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Friday, June 19, 2009

FOOD, INC: the politics of food on the big screen

By now you've probably heard about Food, Inc, a new film that's co-directed by Eric Schlosser of Fast Food Nation fame. Filmmaker Robert Kenner offers a highly developed expose-type examination of the food industry, government regulatory agencies such as the USDA and FDA, corporate greed, and unsustainable markets. While none of this will be new to sustainability or green adherents, the new film provides a big public forum for the return of food politics as a social movement that is relevant to people of all socio-economic and cultural viewpoints. Starting in your local grocery aisle and ending on your table, it's the middle that will turn your stomach no matter how much you already know: slaughterhouses and factory farms are undeniably undigestable for a green planet and a healthy population.
The film is a must-see in the genre of An Inconvenient Truth or Bowling for Columbine, and like other message-based non-fiction films (the word "documentary" isn't quite accurate, although the officials at Monsanto, Perdue, and Tyson were unwilling to offer a counter-argument on screen), there are reams of educational and promotional materials designed to help change the larger food system. Still at it, despite personal attacks by corporate spokespeople, Marion Nestle, who is a public policy expert, food industry critic , and scientist-at-large and a strong voice in food advocacy for decades, offers a whole host of film-related resources on her Food Politics website and blog. The book-that-goes-with-the movie is a terrific overview of the problems inherent in the agricultural-food system -- and more importantly, a great tool for action. Consider that an anti-Food, Inc website is already in place, sponsored mainly by meat industry folks attempting to counterspin the film's message. The defensive posture is not surprising: these companies are among the worst violators of farm workers' rights, they engage in countless lawsuits designed to advance business over consumers, and they've allowed some of the worst food safety violations of the last three decades to happen in a supposedly regulated marketplace. It's unfortunate that the current problems with food production are generally presented by vitriolic opponents, especially since the solutions are most likely to come from a middle ground. However, the film does highlight commercial producers (Stonyfield Farms among the strongest) who demonstrate that large-scale production does not have to entail environmentally damaging methods.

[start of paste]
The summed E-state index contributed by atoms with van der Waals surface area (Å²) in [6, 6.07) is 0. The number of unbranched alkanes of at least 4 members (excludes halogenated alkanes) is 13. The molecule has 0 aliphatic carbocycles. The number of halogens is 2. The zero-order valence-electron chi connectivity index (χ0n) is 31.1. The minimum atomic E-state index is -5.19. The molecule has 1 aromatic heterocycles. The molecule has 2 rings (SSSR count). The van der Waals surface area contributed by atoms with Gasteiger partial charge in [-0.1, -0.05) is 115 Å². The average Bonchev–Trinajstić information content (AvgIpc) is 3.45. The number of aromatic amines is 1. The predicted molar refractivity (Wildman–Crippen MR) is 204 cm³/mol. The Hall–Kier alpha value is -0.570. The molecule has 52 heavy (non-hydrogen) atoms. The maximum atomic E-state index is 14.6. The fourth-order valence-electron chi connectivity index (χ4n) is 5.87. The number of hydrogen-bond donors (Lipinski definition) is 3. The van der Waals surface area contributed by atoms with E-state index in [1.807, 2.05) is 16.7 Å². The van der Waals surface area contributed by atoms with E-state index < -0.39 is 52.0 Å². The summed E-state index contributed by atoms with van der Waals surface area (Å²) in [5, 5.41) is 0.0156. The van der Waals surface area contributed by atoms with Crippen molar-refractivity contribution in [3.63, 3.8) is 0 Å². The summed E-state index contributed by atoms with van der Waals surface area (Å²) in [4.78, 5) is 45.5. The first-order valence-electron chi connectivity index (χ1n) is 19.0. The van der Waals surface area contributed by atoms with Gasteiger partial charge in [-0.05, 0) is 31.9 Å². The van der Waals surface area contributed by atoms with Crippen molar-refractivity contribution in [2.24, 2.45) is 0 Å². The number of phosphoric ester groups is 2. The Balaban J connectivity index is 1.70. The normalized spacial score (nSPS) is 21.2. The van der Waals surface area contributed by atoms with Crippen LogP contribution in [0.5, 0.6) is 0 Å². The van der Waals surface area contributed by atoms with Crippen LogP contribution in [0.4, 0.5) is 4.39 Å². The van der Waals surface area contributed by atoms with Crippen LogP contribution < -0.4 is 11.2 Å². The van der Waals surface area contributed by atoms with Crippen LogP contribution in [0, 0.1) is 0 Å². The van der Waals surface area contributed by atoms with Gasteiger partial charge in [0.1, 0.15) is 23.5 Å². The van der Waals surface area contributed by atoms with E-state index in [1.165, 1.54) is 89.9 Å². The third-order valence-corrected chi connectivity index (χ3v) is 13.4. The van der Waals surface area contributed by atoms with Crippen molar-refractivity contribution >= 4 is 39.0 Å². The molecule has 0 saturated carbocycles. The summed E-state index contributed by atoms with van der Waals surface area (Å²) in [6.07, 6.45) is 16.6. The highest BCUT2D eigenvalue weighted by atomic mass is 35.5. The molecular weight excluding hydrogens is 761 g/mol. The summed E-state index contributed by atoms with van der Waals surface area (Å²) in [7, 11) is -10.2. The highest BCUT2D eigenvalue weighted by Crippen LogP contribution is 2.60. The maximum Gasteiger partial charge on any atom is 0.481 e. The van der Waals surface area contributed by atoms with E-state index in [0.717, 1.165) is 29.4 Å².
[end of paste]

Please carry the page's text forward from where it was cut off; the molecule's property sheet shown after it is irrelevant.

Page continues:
Stock up on your local (or home grown) veggies before you head to the theaters, though: as more than one reviewer has pointed out, this film is not for the squeamish. Better yet, find a local group screening such as this "Pack the Theater" Slow Food Sponsored Event in Portland, Oregon, and then eat out at your favorite sustainable restaurant!

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